Monday, November 09, 2020

Glenn Miller - I Got A Gal In Kalamazoo (meticulously restored from original recording)

 


I Got A Gal In Kalamazoo

A B C D E F G H, I got a gal in Kalamazoo Don’t want to boast but I know she’s the toast of Kalamazoo Zoo, zoo, zoo, zoo, zoo Years have gone by, my my how she grew I liked her looks when I carried her books in Kalamazoo Zoo, zoo, zoo, zoo, zoo I’m gonna send away, hoppin’ on a plane, leavin’ today Am I dreamin’? I can hear her screamin’ "Hiya, Mr. Jackson" Everything’s O K A L A M A Z O O Oh, what a gal, a real pipperoo I’ll make my bid for that freckle-faced kid, I’m hurryin’ to I’m goin’ to Michigan to see the sweetest gal in Kalamazoo

Zoo, zoo, zoo, zoo, zoo, Kalamazoo K A L A M A Z O O, oh oh oh Oh what a gal, a real pipperoo We’re goin’ to Michigan to see the sweetest gal in Kalamazoo Zoo, zoo, zoo, zoo, zoo, zoo, zoo, zoo, zoo Kalamazoo Songwriters: Harry Warren / Mack Gordon I've Got a Girl in Kalamazoo lyrics © Warner Chappell Music, Inc It was during World War II that a song helped immortalize Kalamazoo, Michigan. The Glenn Miller Orchestra introduced “I’ve Got a Gal in Kalamazoo” in the 1942 musical Orchestra Wives (20th Century-Fox Pictures) starring George Montgomery, Ann Rutherford, Cesar Romero, a young Jackie Gleason, with a dance number by the Nicholas Brothers. With a moderate swing tempo, writer Mack Gordon and composer Harry Warren produced a number one song capturing the wartime mood of a fella longing for his girl back home. Originally recorded by the Glenn Miller Orchestra with vocals by Tex Beneke, Marion Hutton and the Modernaires, it was on the charts for 20 weeks–8 weeks in the top position–and garnered an Academy Award nomination as best song. As a result of the popularity of the tune, there really was a gal here. Sara Woolley (later Knight) was selected by her hometown to represent the “Gal from Kalamazoo.” Her outgoing personality and good looks made the 19-year-old Kalamazoo College student an ideal spokesperson for the city. Her picture and story were published in newspapers, and she became a celebrity. She received mail from her fans, including admiring servicemen, and made many public appearances to sell war bonds and to promote Kalamazoo. She married in 1948, had two children, and died here in 1981. Written by Beth A. Scott, Kalamazoo Public Library Staff, October 1997. Updated 13 July 2005.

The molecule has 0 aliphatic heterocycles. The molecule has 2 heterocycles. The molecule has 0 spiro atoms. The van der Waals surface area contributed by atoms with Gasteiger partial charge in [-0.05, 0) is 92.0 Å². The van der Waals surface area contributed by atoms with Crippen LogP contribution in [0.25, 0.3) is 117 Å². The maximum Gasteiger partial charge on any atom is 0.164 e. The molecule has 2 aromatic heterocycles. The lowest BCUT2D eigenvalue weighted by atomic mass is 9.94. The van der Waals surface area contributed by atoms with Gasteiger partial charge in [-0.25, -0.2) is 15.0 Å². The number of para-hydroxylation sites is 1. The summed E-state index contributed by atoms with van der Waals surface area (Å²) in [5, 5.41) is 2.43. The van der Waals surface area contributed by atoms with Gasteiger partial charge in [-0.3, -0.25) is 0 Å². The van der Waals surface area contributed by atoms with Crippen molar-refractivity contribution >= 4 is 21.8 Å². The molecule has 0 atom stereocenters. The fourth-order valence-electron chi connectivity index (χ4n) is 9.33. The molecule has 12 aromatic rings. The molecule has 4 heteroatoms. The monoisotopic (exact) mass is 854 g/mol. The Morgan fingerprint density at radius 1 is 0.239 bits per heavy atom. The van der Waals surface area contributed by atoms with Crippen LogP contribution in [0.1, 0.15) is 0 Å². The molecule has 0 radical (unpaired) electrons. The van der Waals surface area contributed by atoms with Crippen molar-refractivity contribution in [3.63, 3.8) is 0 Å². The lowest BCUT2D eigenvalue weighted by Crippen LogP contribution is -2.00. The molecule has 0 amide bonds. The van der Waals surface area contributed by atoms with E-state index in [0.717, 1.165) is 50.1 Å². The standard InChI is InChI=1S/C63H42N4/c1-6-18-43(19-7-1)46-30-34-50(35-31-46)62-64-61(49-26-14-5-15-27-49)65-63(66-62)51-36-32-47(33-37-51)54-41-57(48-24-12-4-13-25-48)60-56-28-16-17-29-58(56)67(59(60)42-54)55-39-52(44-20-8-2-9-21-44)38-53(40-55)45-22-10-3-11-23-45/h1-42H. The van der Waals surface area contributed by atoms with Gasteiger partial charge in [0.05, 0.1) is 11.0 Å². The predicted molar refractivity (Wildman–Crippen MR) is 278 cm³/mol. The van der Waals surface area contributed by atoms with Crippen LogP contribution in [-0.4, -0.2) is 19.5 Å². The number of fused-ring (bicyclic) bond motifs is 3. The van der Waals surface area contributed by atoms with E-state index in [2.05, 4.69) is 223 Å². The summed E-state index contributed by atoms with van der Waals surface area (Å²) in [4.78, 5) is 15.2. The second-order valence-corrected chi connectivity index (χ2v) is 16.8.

Music was meticulously restored from original recording by Quality Audio. I remastered the restored audio on Cubabase. I do not own the copyright to the music, the recording and the photos. This video is posted for educational use under Section 17 U.S. Code § 107. Limitations on exclusive rights: Fair use. Hope you enjoy. sDg. #jazzswing #bigband #jazz #jazzclarinet #vinyl

No comments: